Three points in particular I made raised people's blood pressure: that Pentagon contractors sometimes waived DBA requirements; that the cost-effectiveness of DBA insurance for the U.S. taxpayer remains unclear; and that insurers repeatedly blocked claims for treatment of psychological injuries sustained by civilian workers in Iraq and Afghanistan.
Can Pentagon contractors waive DBA insurance requirements? In theory, no. The Department of Labor, which administers the DBA program, is very clear. Among other criteria, the DBA applies to all employees, not just U.S. nationals; it applies to subcontractors at any level or degree of separation; it applies to foreign companies hiring third-country nationals; and it applies regardless of the employment contract or length of employment.
There are some circumstances in which the DBA can be waived, but they are extremely limited, such as for workers in Guam.
That makes what Washington reporter David Phinney found in 2006 so astonishing. He obtained and posted a one-page memo that apparently allowed Halliburton/KBR to waive insurance requirements for potential subcontractors working under Halliburton's huge LOGCAP logistical support contract with the Pentagon. The waiver granted KBR contract officers the freedom to ignore insurance requirements when subcontractors claimed they could not find a suitable insurance carrier.
As one attorney told him, "If KBR must require subcontractors to obtain insurance, and it's not doing so, then every invoice certifying contract compliance is a false claim."
Phinney told me that officials with whom he had spoken said the waiver was "an internal matter" for KBR, and the issue appears to have sunk without a trace -- it was not even mentioned at the Waxman hearing.
Is the way DBA insurance is negotiated cost-effective for the taxpayer? Some members of Congress think not.
Waxman said the State Department, the U.S. Agency for International Development and the U.S. Army Corps of Engineers approach the DBA requirement responsibly. They conducted a competition to select a single insurance provider to offer this insurance at low rates to all of their contractors.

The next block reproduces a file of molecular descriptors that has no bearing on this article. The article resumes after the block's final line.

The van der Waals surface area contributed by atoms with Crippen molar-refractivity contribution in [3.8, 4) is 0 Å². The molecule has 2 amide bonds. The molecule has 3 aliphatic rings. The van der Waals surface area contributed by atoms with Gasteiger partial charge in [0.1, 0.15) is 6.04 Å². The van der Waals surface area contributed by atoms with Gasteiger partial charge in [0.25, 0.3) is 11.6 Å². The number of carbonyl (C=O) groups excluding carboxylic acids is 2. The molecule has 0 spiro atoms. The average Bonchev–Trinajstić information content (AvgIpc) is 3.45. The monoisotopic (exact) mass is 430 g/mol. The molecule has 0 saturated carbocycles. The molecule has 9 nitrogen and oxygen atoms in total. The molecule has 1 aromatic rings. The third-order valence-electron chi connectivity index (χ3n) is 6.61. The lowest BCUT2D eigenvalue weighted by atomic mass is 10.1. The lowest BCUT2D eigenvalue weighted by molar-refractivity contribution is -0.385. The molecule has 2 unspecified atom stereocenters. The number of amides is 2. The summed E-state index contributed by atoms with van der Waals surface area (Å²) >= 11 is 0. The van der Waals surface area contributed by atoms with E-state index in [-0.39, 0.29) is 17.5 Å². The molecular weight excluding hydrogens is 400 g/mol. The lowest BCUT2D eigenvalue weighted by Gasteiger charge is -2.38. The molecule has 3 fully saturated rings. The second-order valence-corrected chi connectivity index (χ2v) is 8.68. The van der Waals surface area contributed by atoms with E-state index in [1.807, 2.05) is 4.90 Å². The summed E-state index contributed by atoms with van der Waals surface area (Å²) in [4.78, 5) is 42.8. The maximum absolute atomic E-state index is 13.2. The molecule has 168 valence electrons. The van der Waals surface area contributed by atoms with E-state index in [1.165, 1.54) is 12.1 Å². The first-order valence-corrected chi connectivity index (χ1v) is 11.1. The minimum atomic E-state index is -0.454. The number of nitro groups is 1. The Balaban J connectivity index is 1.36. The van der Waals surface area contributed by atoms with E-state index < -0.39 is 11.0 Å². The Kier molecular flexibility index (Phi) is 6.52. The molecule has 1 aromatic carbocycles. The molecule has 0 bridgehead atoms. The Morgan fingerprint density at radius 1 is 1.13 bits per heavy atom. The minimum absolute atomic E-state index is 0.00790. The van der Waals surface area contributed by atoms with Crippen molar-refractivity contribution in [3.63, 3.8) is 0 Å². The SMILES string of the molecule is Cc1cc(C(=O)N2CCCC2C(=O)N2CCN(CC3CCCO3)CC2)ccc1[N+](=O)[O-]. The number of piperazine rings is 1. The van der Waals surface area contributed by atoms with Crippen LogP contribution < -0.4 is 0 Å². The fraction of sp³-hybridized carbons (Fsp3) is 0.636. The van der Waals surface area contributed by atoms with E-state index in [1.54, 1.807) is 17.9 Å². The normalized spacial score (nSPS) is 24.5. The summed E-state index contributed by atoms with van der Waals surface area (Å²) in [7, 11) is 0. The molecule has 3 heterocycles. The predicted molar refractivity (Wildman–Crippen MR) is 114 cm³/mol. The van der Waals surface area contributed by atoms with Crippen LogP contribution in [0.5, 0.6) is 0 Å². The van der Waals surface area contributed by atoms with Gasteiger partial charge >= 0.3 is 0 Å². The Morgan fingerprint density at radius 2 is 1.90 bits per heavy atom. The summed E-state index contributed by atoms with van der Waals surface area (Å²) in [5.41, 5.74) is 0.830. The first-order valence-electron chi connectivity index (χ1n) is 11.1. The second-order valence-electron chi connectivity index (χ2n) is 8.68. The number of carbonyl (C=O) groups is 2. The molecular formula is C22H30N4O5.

But insurance lobbyists say the provider they chose, CNA, actually lost money on the deal, paying out 8 percent more in claims and expenses than it has received in premiums.
Waxman said insurers offering workers' compensation that also pay out as much as or more than they take in through premiums make their money on investment returns they earn after they have received the premiums and before they pay out claims and expenses.
But Bruce Wood, associate general counsel and director of workers' compensation at the American Insurance Association, asked whether any industry should be required to work that way. "It is deemed OK that CNA should have an underwriting loss. It is OK to lose money with the hope that one makes it up on the investment side. Is there any other industry that works that way?"
With the bursting of the tech bubble in 2000 and the more recent slump in real estate markets, investment returns have fallen to the point where insurers cannot be sure of making their money this way.
Waxman contrasted the State Department and USAID approach with that of the Pentagon, which allows contractors to negotiate their own individual insurance contracts, producing what Waxman says is a boondoggle for the insurance companies and the private contractors -- at the taxpayers' expense.
As an example, he cited the LOGCAP troop support contract, which at the start of the Iraq War was held by KBR, then a Halliburton subsidiary. KBR paid AIG $284 million for workers' compensation coverage. KBR's contract was cost-plus, meaning the government agrees to pay all the companies' costs plus a percentage to guarantee them a profit. So the $284 million premium plus a markup for KBR of up to $8 million was billed to the taxpayer, for a total of $292 million. Out of this amount, just $73 million actually goes to injured contractors, and AIG and KBR pocket the rest.
Waxman said, "This is disgraceful. The taxpayer is paying nearly $300 million to deliver less than $75 million in benefits to injured contractors. Rube Goldberg could not design a more inefficient way to help employees wounded or injured in Iraq."
Do insurers block claims for treatment of injuries? DBA rules are clear. "First payment of compensation is due within 14 days of the first day of disability. No compensation is due if time loss is less than three days."
And, generally speaking, DBA coverage is much broader than standard domestic workers' comp, which covers injuries only at the workplace, while DBA is a 24/7 deal. DBA requires an employer to file a claim within 10 days of the date that the employer first has knowledge of an injury/illness (or death) that causes the employee to lose one or more shifts of work. The penalty for failure to file is up to $10,000, payable by the employer.
(U.S. Navy veteran David Isenberg is a military affairs analyst. He is an adjunct scholar with the Cato Institute, a correspondent for Asia Times and the author of the forthcoming book "Shadow Force: Private Security Contractors in Iraq." His "Dogs of War" column, analyzing developments in the private security and military sector, appears every Friday.)